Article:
Dr. Theresa M. Koehler
The University of Texas Health Science Center at Houston
Department of Microbiology and Molecular Genetics
- Host-pathogen interactions
- Gene regulation
- Microbial toxins
Bacillus anthracis, a Gram-positive spore-forming soil bacillus and member of the Bacillus cereus group species, is distinguished by its ability to cause lethal anthrax disease in mammals, including humans. Depending upon the route of entry of B. anthracis spores, infection can result in cutaneous lesions, which are readily treatable with antibiotics, or systemic lethal disease, which is often fatal. Once a devastating disease of domestic livestock, improvements in environmental hygiene and immunization of livestock have contributed to a global decline of anthrax. However, the continuing worldwide incidence of anthrax in animal populations, the risk of human infection associated with animal outbreaks, and the potential for use of B. anthracis as a biological weapon, warrant continued investigation of this organism and its virulence mechanisms.
Virulence of B. anthracis is associated with synthesis of the anthrax toxin proteins, protective antigen, lethal factor, and edema factor, and an antiphagocytic capsule composed of poly-D-glutamic acid. Work in our laboratory is focused on the genetic basis for expression of the structural genes for the toxin proteins, pagA, lef, and cya, the capsule biosynthesis operon, capBCADE, and other genes with a known or suspected role in virulence. The toxin genes are located on the 182-kb plasmid pXO1, while the capsule genes are found on the 93-kb plasmid pXO2. The model for virulence gene regulation in B. anthracis is of growing complexity and includes numerous trans-acting regulators on the plasmids and the chromosome. The most critical and far-reaching regulator is atxA, a pXO1 gene that appears to be unique to B. anthracis. atxA is essential for expression of all three toxin genes, contributes to control of the capsule operon, and affects expression of numerous chromosomal genes. We are establishing the molecular functions and epistatic relationships of atxA and other regulators. The significance of atxA and other regulators in a mouse model for inhalation anthrax is also being assessed. In addition to transcriptional profiling studies, we are evaluating development of B. anthracis infection in the mouse model, including spacial and temporal measurements of germination and dissemination.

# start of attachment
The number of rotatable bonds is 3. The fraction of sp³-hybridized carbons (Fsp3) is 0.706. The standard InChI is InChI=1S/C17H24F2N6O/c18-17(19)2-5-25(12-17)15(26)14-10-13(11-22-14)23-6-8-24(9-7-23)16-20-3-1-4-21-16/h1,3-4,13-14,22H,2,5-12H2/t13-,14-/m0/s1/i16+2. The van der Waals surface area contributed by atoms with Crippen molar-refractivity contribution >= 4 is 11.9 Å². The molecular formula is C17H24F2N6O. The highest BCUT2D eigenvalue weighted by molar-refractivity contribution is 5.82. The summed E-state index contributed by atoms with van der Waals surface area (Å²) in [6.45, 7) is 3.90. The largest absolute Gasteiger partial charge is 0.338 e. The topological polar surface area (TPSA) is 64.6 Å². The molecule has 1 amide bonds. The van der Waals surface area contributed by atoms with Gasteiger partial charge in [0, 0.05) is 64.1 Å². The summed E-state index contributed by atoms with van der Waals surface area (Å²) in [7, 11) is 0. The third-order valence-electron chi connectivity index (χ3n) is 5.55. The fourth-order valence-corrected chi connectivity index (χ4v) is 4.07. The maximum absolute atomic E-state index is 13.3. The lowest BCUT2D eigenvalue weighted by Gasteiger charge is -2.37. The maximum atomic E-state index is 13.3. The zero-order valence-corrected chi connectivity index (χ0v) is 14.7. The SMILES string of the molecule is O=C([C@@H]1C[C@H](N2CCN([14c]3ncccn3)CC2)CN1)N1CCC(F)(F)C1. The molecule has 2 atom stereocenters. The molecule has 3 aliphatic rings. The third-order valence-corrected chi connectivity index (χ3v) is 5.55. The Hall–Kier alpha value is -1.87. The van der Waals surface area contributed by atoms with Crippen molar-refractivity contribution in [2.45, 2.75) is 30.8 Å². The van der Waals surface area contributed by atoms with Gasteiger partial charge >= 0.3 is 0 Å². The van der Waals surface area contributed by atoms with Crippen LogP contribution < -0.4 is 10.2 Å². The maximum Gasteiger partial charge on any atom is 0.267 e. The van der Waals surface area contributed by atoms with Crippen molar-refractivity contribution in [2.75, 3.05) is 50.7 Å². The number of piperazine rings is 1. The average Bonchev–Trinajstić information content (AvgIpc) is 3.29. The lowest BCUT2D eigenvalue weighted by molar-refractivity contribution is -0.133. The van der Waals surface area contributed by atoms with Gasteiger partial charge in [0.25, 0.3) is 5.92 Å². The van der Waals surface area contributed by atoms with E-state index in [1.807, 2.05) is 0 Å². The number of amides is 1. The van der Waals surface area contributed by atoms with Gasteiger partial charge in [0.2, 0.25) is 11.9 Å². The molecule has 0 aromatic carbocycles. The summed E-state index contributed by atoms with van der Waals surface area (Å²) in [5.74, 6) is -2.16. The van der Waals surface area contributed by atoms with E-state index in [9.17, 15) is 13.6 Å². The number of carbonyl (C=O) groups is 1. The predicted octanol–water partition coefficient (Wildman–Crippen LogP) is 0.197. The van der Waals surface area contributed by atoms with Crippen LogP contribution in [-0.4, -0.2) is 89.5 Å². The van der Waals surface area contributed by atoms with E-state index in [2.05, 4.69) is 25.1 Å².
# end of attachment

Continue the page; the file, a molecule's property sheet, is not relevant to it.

In related work, we are examining the relatedness of B. anthracis to the closely-related, but less harmful Bacillus cereus group species, B. cereus and B. thuringiensis. These species are very similar physiologically and genetically, yet they cause vastly different diseases. With certain important exceptions, key differences in gene expression, as opposed to genetic content, may result in the ability of these species to cause vastly different diseases. We are investigating species-specific mechanisms for control of genes common to all of these species.
Finally, we are also interested in the B. anthracis lifecycle outside of the mammalian host. We are studying the ability of B. anthracis to germinate and multiply in the soil, particularly in association with the plant rhizosphere, as has been documented for B. cereus. These investigations have implications for genetic exchange between B. anthracis and other soil organisms and for detection of the bacterium in the environment.
Ross, C.L., Thomason, K.S., and Koehler, T.M.: An Extra-Cytoplasmic Function Sigma Factor Controls b-lactamase Gene Expression in Bacillus anthracis and other B. cereus group species. J. Bacteriol. 191:6683-6693. 2009.
McGillivray, S.M., Ebrahimi, C.M., Fisher, N., Sabat, M., Chen, Y., Haste, N.M., Aroian, R.V., Gallo, R.L., Guiney, D.G., Friedlander, A.M., Koehler, T.M., and Nizet, V.: ClpX protease promotes Bacillus anthracis virulence through evasion of host antimicrobial peptide defense. J. Innate Immun. 1:494-506. 2009. Cited by Faculty of 1000.
Chand, H.S., Drysdale, M., Lovchik, J., Koehler, T.M., Lipscomb, M.F., Lyons, C.R.: Discriminating virulence mechanisms among &Bacillus anthracis strains by using a murine subcutaneous infection model. Infect Immun. 77:429-35. 2009.
Barua, S., McKevitt, M., DeGuisti, K., Hamm, E.E., Larabee, J., Shakir, S., Bryant, K., Koehler, T.M., Blanke, S.R., Dyer, D., Gillaspy, A., Ballard, J.D.: The Mechanism of Bacillus anthracis Intracellular Germination Required Multiple and Highly Divergent Genetic Loci. Infect. Immun. 77:23-31. 2009.
Lisanby, M.W., Swiecki, M.K., Pflughoeft, K.J., Koehler, T.M., and Kearney, J.F.: Cathelicidin administration protects mice from Bacillus anthracis spore challenge. J. Immunol. 181:4989-5000. 2008.
Program in Microbiology and Molecular Genetics